Browse Names

This is a list of names in which the gender is unisex; and the first letter is P.
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PADERAUf & mWelsh
Means "beads" or "rosary" in Welsh. This is a modern Welsh name.
PADMAf & mHinduism, Indian, Hindi, Tamil, Kannada, Telugu
Means "lotus" in Sanskrit. This is a transcription of both the feminine form पद्मा and the masculine form पद्म. According to Hindu tradition a lotus holding the god Brahma arose from the navel of the god Vishnu. The name Padma is used in Hindu texts to refer to several characters, including the goddess Lakshmi and the hero Rama.
PARKERm & fEnglish
From an English occupational surname which meant "keeper of the park".
PARMINDERm & fIndian (Sikh)
From Sanskrit परम (parama) meaning "highest, best" combined with the name of the Hindu god INDRA.
PARRISm & fEnglish (Rare)
From an English surname which originally denoted a person who came from the French city of Paris (see PARIS (2)).
PARVEENf & mIndian, Hindi
Hindi form of PARVIN, also used as a masculine name.
PASSANGm & fTibetan, Bhutanese
Means "good, excellent" in Tibetan.
PATm & fEnglish
Short form of PATRICK or PATRICIA. A famous bearer of this name was Pat Garrett (1850-1908), the sheriff who shot Billy the Kid.
PATSYf & mEnglish, Irish
Variant of PATTY, also used as a diminutive of PATRICK.
PAZ (2)f & mHebrew
Means "gold" in Hebrew.
PEMAm & fTibetan, Bhutanese
Tibetan form of PADMA.
PEMPHEROm & fSouthern African, Chewa
Means "prayer" in Chewa.
PENJANIm & fSouthern African, Tumbuka
Means "seek for, look for" in Tumbuka.
PÉŤAm & fCzech
Diminutive of PETR or PETRA.
PEŤAm & fCzech
Diminutive of PETR or PETRA.
PETIAm & fRussian, Bulgarian
Variant transcription of PETYA.
PETYAm & fRussian, Bulgarian
Russian masculine diminutive of PYOTR or Bulgarian feminine diminutive of PETAR.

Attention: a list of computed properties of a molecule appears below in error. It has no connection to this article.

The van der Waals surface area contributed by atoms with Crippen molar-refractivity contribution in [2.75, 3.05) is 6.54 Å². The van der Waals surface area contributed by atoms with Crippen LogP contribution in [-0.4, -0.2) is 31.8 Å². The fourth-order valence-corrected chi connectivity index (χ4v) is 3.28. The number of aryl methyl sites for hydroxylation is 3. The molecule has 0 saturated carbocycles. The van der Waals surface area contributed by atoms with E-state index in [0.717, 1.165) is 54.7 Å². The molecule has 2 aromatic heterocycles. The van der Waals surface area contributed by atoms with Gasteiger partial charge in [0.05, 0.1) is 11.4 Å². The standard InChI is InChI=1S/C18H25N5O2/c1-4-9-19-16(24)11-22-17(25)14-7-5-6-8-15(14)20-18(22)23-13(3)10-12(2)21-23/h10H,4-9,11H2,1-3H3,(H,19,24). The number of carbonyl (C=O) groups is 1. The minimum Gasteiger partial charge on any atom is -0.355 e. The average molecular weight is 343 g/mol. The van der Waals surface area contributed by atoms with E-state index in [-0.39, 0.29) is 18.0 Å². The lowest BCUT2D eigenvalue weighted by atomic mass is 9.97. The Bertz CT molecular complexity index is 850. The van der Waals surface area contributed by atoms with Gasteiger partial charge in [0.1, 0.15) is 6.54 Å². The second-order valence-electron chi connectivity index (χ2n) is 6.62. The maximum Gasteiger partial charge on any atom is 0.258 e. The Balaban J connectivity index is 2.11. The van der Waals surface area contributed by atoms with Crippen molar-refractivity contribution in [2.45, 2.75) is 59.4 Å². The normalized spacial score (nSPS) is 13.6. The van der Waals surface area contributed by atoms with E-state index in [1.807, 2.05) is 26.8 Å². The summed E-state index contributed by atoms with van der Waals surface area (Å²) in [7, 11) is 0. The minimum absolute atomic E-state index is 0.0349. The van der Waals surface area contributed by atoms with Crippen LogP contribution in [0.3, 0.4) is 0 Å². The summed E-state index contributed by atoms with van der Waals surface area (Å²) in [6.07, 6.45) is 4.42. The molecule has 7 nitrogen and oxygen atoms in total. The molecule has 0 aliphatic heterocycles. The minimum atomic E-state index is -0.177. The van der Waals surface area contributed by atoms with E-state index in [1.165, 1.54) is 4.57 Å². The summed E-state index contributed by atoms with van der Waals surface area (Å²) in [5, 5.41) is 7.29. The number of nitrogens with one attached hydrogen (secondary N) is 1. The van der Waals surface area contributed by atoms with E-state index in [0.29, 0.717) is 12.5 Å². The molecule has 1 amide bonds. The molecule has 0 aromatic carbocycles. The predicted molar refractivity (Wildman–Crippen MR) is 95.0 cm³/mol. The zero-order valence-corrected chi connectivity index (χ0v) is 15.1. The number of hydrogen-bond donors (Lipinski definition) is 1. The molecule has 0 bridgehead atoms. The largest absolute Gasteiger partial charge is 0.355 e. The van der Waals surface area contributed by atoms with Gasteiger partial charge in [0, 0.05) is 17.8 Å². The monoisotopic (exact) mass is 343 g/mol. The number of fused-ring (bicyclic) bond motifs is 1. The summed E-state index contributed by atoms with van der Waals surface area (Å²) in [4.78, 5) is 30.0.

PEYTONm & fEnglish
From an English surname, originally a place name meaning "PÆGA's town". A famous bearer was Peyton Randolph (1721-1775), the first president of the Continental Congress. It is also borne by American football quarterback Peyton Manning (1976-).
PHOENIXm & fEnglish (Modern)
From the name of a beautiful immortal bird which appears in Egyptian and Greek mythology. After living for several centuries in the Arabian Desert, it would be consumed by fire and rise from its own ashes, with this cycle repeating every 500 years. The name of the bird was derived from Greek φοινιξ (phoinix) meaning "dark red".
PHÚCm & fVietnamese
From Sino-Vietnamese (phúc) meaning "happiness, good fortune, blessing".
PHUNTSOm & fBhutanese
Bhutanese form of PHUNTSOK.
PHUNTSOKm & fTibetan
Means "abundant, excellent" in Tibetan.
PICHf & mKhmer
Means "diamond" in Khmer.
PILIRANIm & fSouthern African, Chewa
Means "persevere, endure" in Chewa.
PINGm & fChinese
From Chinese (píng) meaning "level, even, peaceful". Other characters can also form this name.
PIPm & fEnglish
Diminutive of PHILIP or PHILIPPA. This was the name of the main character in 'Great Expectations' (1860) by Charles Dickens.
PLACIDEm & fFrench
French masculine and feminine form of Placidus (see PLACIDO).
POMAREm & fTahitian
From Tahitian po "night" and mare "cough". This name was borne by four kings and a queen of Tahiti. The first king adopted the name after his child died of a cough in the night.
PRESLEYf & mEnglish
From an English surname which was originally derived from a place name meaning "priest clearing" (Old English preost and leah). This surname was borne by musician Elvis Presley (1935-1977).
PRUDENCEf & mEnglish, French
Medieval English form of Prudentia, the feminine form of PRUDENTIUS. In France it is both the feminine form and a rare masculine form. In England it was used during the Middle Ages and was revived in the 17th century by the Puritans, in part from the English word prudence, ultimately of the same source.
PUCKm & fAnglo-Saxon Mythology, Dutch
Meaning unknown, from Old English puca. It could ultimately be of either Germanic or Celtic origin. In English legend this was the name of a mischievous spirit, also known as Robin Goodfellow. He appears in Shakespeare's play 'A Midsummer Night's Dream' (1600).
PURDIEm & fEnglish (Rare)
From an English surname which was derived from the Norman French expression pur die "by God". It was perhaps originally a nickname for a person who used the oath frequently.
PURNAMAf & mIndonesian
Means "full moon" in Indonesian, ultimately from Sanskrit पूर्णिमा (purnima).
PUTUm & fIndonesian, Balinese
Means "grandchild" in Balinese. Traditionally, this name is given to the first-born child.
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